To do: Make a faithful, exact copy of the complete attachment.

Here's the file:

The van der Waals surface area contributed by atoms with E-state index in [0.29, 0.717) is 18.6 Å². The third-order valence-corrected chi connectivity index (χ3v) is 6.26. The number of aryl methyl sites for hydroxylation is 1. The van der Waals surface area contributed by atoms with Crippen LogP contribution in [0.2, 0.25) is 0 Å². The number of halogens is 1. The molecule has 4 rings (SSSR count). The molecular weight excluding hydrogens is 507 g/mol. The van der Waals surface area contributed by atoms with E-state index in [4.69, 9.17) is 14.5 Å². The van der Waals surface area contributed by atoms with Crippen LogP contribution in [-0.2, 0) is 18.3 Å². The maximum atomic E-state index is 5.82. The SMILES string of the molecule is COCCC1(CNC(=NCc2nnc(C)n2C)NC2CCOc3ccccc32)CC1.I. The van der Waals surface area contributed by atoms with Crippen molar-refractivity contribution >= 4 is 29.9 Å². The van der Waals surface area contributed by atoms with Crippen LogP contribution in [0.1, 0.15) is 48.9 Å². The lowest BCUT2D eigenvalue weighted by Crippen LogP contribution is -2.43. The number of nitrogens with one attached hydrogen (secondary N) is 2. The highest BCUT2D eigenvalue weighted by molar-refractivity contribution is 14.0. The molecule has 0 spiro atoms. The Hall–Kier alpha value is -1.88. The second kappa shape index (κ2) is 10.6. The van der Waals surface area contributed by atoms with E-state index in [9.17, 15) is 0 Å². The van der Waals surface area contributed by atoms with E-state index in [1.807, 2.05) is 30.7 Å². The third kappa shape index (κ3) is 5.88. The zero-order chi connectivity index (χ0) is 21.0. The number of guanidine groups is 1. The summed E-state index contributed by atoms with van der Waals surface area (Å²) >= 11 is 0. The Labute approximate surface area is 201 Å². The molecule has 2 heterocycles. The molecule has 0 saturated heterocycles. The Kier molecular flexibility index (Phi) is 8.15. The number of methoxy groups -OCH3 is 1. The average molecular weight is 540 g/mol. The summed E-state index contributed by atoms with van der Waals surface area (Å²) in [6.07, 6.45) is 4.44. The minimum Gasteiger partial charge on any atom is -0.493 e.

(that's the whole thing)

The van der Waals surface area contributed by atoms with E-state index in [0.29, 0.717) is 18.6 Å². The third-order valence-corrected chi connectivity index (χ3v) is 6.26. The number of aryl methyl sites for hydroxylation is 1. The van der Waals surface area contributed by atoms with Crippen LogP contribution in [0.2, 0.25) is 0 Å². The number of halogens is 1. The molecule has 4 rings (SSSR count). The molecular weight excluding hydrogens is 507 g/mol. The van der Waals surface area contributed by atoms with E-state index in [4.69, 9.17) is 14.5 Å². The van der Waals surface area contributed by atoms with Crippen LogP contribution in [-0.2, 0) is 18.3 Å². The maximum atomic E-state index is 5.82. The SMILES string of the molecule is COCCC1(CNC(=NCc2nnc(C)n2C)NC2CCOc3ccccc32)CC1.I. The van der Waals surface area contributed by atoms with Crippen molar-refractivity contribution >= 4 is 29.9 Å². The van der Waals surface area contributed by atoms with Crippen LogP contribution in [0.1, 0.15) is 48.9 Å². The lowest BCUT2D eigenvalue weighted by Crippen LogP contribution is -2.43. The number of nitrogens with one attached hydrogen (secondary N) is 2. The highest BCUT2D eigenvalue weighted by molar-refractivity contribution is 14.0. The molecule has 0 spiro atoms. The Hall–Kier alpha value is -1.88. The second kappa shape index (κ2) is 10.6. The van der Waals surface area contributed by atoms with E-state index in [9.17, 15) is 0 Å². The van der Waals surface area contributed by atoms with E-state index in [1.807, 2.05) is 30.7 Å². The third kappa shape index (κ3) is 5.88. The zero-order chi connectivity index (χ0) is 21.0. The number of guanidine groups is 1. The summed E-state index contributed by atoms with van der Waals surface area (Å²) >= 11 is 0. The Labute approximate surface area is 201 Å². The molecule has 2 heterocycles. The molecule has 0 saturated heterocycles. The Kier molecular flexibility index (Phi) is 8.15. The number of methoxy groups -OCH3 is 1. The average molecular weight is 540 g/mol. The summed E-state index contributed by atoms with van der Waals surface area (Å²) in [6.07, 6.45) is 4.44. The minimum Gasteiger partial charge on any atom is -0.493 e.